FIG. 5 is a schematic view of the device in accordance with the invention. Referring to FIG. 5 layer 10 is the flexible substrate. A section of coating 10, 150×300 mm, was treated for one minute in 20% hydrochloric acid to etch the surface. This was washed for one minute in demineralised water and then hung up to dry.
In a clean room environment this coating 10 was coated with polyurethane potting compound supplied by RadioSpares® made up as instructed, by a RK bar coater with a 12 micron bar. This forms a dielectric layer 30. The coating 30 was made such that a narrow uncoated stripe was left on both sides to allow for connection of the metal coating to a power supply. This was cured at 60° C. for 16 hours in an oven.
A 4% solution of Teflon AF1600 (ex Dupont de Nemours) in 3M Flourinert® FC75 was made by heating the mixture to 50° C. and stirring for 2 hours or so. This was allowed to cool and then coated, as layer 40, with a 12 micron bar on a RK coater on top of the coating 30 previously made. This was cured for 16 hours at 60° C. in an oven. This forms the hydrophobic layer 40. Again, a narrow stripe on both sides was left uncoated to allow for later connection.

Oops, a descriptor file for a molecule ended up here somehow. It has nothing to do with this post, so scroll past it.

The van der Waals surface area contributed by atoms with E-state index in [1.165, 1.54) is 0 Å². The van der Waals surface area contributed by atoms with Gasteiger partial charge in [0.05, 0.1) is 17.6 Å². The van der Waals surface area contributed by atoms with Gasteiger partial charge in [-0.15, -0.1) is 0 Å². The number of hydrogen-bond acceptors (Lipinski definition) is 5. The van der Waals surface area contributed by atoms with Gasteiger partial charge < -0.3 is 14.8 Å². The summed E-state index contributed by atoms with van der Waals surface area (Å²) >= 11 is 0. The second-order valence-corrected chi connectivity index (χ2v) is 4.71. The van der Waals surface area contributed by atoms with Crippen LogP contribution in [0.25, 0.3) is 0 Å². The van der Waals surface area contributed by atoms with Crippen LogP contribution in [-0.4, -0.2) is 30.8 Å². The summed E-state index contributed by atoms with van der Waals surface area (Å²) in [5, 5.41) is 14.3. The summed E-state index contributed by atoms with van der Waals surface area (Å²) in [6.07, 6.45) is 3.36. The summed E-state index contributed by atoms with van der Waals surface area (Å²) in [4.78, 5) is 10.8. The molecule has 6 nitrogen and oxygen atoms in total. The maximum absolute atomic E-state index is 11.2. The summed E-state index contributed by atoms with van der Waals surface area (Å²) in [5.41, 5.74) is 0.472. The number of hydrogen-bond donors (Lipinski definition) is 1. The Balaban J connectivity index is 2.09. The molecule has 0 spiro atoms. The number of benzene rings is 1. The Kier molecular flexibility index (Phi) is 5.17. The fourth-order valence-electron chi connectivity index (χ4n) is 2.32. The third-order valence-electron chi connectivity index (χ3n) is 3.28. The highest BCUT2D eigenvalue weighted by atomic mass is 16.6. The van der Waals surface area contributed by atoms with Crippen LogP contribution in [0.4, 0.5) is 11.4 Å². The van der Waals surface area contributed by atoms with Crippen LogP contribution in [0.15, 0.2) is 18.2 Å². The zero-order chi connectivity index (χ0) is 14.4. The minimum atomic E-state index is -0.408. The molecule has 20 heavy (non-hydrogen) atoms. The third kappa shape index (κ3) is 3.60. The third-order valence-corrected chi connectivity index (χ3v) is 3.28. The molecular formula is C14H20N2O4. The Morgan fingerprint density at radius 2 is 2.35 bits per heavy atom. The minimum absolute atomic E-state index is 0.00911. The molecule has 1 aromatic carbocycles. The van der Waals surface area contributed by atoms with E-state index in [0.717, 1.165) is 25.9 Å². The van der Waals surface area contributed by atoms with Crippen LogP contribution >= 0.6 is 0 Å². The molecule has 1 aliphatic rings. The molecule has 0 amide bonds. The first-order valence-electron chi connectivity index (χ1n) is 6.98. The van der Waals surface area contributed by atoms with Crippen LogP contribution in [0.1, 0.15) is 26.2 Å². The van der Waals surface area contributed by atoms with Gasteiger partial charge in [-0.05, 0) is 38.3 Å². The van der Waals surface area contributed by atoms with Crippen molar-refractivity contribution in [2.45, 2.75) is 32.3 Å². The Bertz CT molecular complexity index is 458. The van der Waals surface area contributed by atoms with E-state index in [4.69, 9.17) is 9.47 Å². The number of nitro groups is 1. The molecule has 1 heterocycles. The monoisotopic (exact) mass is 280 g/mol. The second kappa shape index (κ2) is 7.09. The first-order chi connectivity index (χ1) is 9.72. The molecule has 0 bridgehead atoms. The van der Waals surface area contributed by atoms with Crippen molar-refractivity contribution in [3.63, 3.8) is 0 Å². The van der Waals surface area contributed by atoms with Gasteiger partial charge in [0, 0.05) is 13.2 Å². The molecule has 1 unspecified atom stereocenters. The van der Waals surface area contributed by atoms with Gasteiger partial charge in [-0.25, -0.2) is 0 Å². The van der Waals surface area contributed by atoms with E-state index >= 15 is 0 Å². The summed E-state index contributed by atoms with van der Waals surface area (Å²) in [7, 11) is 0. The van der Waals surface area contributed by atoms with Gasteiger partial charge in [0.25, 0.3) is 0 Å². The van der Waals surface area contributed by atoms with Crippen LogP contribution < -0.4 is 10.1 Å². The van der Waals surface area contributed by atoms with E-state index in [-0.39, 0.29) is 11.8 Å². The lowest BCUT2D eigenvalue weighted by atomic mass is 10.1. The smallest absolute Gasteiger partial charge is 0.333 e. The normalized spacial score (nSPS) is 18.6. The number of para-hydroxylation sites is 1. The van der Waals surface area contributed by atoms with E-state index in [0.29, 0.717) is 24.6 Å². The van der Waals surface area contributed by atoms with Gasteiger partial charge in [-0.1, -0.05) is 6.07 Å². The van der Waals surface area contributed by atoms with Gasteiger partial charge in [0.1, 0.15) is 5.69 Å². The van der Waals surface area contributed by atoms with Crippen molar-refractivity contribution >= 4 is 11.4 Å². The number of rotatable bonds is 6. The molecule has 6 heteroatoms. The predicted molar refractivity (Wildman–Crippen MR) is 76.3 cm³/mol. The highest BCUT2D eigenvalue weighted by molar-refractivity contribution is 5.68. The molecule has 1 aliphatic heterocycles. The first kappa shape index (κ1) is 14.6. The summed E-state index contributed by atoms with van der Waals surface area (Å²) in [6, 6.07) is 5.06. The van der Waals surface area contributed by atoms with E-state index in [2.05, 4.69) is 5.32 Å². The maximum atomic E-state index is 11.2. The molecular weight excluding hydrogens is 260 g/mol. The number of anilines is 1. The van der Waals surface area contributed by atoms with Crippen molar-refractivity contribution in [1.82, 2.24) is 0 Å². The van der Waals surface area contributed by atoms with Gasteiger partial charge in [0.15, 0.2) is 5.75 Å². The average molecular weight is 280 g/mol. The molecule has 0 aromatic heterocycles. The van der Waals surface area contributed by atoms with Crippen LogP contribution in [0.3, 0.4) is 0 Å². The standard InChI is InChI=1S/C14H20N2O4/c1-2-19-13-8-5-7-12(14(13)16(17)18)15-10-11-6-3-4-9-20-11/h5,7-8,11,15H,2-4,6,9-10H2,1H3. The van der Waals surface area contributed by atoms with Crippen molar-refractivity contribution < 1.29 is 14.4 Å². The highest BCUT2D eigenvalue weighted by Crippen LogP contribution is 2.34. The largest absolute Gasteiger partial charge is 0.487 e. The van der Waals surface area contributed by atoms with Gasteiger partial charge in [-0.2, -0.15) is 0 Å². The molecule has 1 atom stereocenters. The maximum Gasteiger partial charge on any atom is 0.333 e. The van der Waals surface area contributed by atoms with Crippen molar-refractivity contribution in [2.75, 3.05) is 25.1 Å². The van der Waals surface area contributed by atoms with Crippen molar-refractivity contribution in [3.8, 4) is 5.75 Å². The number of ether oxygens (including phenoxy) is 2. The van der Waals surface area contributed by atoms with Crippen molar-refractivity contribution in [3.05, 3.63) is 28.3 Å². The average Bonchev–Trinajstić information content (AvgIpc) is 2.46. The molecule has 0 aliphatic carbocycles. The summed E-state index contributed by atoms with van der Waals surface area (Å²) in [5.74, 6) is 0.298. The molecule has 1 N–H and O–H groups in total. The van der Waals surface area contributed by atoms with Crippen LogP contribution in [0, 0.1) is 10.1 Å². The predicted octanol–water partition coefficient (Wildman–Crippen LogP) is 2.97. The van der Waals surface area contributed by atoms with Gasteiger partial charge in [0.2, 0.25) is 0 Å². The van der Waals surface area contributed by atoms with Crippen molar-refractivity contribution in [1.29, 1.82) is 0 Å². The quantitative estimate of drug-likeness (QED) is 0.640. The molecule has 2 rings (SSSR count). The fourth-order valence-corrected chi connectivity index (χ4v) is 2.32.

The coating was connected up as shown in FIG. 5. An approximately 9 mm wide drop of 0.2 molar potassium chloride solution 230 was pipetted onto coating 40. An approximately 3 mm wide drop 210 of 0.02M solution of Oil Blue N in decane was then applied through this drop 230 to the surface of coating 40 with a 1 microlitre `Microcaplet®. A platinum wire loop 220 was carefully put into the potassium chloride droplet 230 and connected via an ammeter 240 to a power supply 70. The output voltage of the power supply 70 was measured with a voltmeter 60.